The Fulani used their cavalry to raid the Dogon plateau and the plain of Séno-Gondo, destroying the crops of the farmers and enslaving the local populations. In response, the Dogon built spectacular fortress villages in the Bandiagara Cliff, a World Heritage site listed by UNESCO in 1989. Those who remained in the plain of Séno-Gondo became the serfs of the Fulani (rimaïbé). Further north, in the Hombori Mountains, the warriors of Seku Amadu also tried to impose Islam by force on the Dogon populations, who took refuge in perched villages or in the surrounding bush.

Hombori Tondo, the highest point in Mali (1155 m). Source: © Projet Hombori (2003)

Hombori_2

The Dogon could hardly count on their military strength to defeat the Fulani. Instead, they allied themselves with El Hadj Umar Tall, a Toucouleur conqueror from Futa Toro in the valley of the Senegal River who conquered the city of Hamdullahi in 1862. El Hadj Umar Tall’s nephew, Tidjiani Tall, settled in Bandiagara where he ensured the fidelity of the Dogon. The French arrived in the region in 1893 and supported the Toucouleur in their fight against the Fulani of Massina. The fall of the Massina Empire and subsequent French colonization allowed the Dogon to resume their expansion in the plain of Séno-Gondo at the expense of the Fulani. The small city of Bankass near Ogossagou and Welingara quickly became a market where Toucouleur families settled.

Colonization and the Dogon expansion

Soon after having created the administrative Cercle de Bandiagara in 1903, the French tried to prevent the Dogon from migrating to the Séno-Gondo plain. The colonial administration feared that the local political chiefs would lose control over the population and would no longer be able to collect tax. France, however, never had the means to counter the Dogon migration and merely counted the migrants at their village of origin until 1958, which minimized the magnitude of the migratory movement towards the plain in the colonial demographic statistics.

During this second colonization of the Séno-Gondo plain, the Dogon reclaimed the lands their clans possessed before the Fulani conquest of the 19th century. Numerous families left what was known at the time as the Old Dogon Country to settle in the New Country east of the Bandiagara Cliff. As the maps of Jean Gallais show, each of the old Dogon villages developed a colonization corridor roughly perpendicular to the cliff. The villagers of the Togo clan of Kani, for example, established Kani-Kombolé at the cliff’s foot before settling a few kilometers away from their village of origin in the direction of Bankass.

Some parts of the plain were more favorable than others to agriculture. In the north, the sand of the erg of Séno-Mango was too deep to allow access to the water table and agriculture only occupied the cultivable land near the cliff. In some other parts of the plain, as in the Bankass region, the agricultural expansion was also encouraged by a handful of fortified Dogon villages that had resisted to the Fulani.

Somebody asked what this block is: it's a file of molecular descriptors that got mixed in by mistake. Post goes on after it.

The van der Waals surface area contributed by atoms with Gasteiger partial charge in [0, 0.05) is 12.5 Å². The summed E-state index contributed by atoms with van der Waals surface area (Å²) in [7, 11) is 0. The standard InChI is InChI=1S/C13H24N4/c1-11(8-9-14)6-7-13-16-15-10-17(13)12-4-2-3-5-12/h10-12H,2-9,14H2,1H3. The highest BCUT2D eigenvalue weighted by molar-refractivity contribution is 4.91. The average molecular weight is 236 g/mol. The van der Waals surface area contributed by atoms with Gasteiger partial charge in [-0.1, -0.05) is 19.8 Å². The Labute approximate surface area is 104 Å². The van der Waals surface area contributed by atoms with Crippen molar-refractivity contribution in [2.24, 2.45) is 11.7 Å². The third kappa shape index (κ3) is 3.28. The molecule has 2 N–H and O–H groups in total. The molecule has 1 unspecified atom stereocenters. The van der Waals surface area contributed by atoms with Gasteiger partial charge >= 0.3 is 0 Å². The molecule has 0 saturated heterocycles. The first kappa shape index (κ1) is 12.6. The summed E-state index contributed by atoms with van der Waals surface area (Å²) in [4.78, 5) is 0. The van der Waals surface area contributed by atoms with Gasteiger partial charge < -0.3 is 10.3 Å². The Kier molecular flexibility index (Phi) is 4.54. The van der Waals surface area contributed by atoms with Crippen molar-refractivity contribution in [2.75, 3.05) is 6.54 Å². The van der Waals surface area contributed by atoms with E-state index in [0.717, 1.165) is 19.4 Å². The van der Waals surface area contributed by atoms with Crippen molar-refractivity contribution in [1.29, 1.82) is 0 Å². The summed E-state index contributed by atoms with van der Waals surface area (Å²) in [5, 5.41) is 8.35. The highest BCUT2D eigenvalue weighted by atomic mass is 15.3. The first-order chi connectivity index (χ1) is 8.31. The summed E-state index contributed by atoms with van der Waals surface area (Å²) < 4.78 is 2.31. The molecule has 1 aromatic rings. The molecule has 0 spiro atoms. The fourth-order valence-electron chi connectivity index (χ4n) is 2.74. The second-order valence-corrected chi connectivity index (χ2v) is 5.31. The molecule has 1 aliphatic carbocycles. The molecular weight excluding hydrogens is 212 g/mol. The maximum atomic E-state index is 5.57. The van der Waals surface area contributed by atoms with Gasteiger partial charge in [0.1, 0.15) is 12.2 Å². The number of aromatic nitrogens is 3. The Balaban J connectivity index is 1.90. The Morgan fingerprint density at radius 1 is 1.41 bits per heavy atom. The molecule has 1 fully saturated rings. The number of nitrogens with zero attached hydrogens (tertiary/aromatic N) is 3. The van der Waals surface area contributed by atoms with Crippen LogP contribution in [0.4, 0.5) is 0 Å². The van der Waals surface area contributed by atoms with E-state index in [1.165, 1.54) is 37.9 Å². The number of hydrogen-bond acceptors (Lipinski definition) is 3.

New and old village of Téli, Bandiagara Cliff. Source: © Walther (2001)

Teli

Agricultural rivalries today

The independence of Mali in 1960 did not challenge the colonization of the Séno-Gondo plain by the Dogon. While the Bandiagara Cliff became known as a tourist destination, the plain transformed into an agricultural front where competition for land and water between farmers and herders was increasingly fierce. Weakened by the Toucouleur, the Fulani of the Séno-Gondo plain were divided by internal rivalries and never managed to contain the demographic and economic expansion of the Dogon. As a result, they progressively lost most of their cattle and turned to agriculture or small livestock that could be raised around the villages. Politically, the Fulani could also not match the political support that the Dogon found at all levels of the state hierarchy.

In recent decades, the Dogon migration from the cliff towards the Séno-Gondo plain has intensified due to demographic growth. New crops have replaced the pastures of the Fulani, whose way of life is now threatened by a lack of investment in the pastoral sector and recurring droughts. The presence of the Malian state in the region has also diminished as insecurity in the center of the country increases. This explosive context encourages ethnic militias to capitalize on the fear of religious extremism to promote their local objectives. As Robert Bates noted a decade ago “When states are stable, property rights are secure; when states begin to fail, citizens turn to other sources for their protection”. Armed militias such as the Dogon “hunters” exemplify how state failure can lead to an increasing ethnicization of violence. This is hardly new.

The current militarization observed in Mali is unlikely to provide a lasting response to these conflicts, whose roots lie in the power relations between local communities. In the Séno-Gondo, as elsewhere in Mali, the beginning of a political solution involves the reestablishment of state and community institutions capable of guaranteeing that farmers and pastoralists have equal access to land resources, education, and political representation.​

References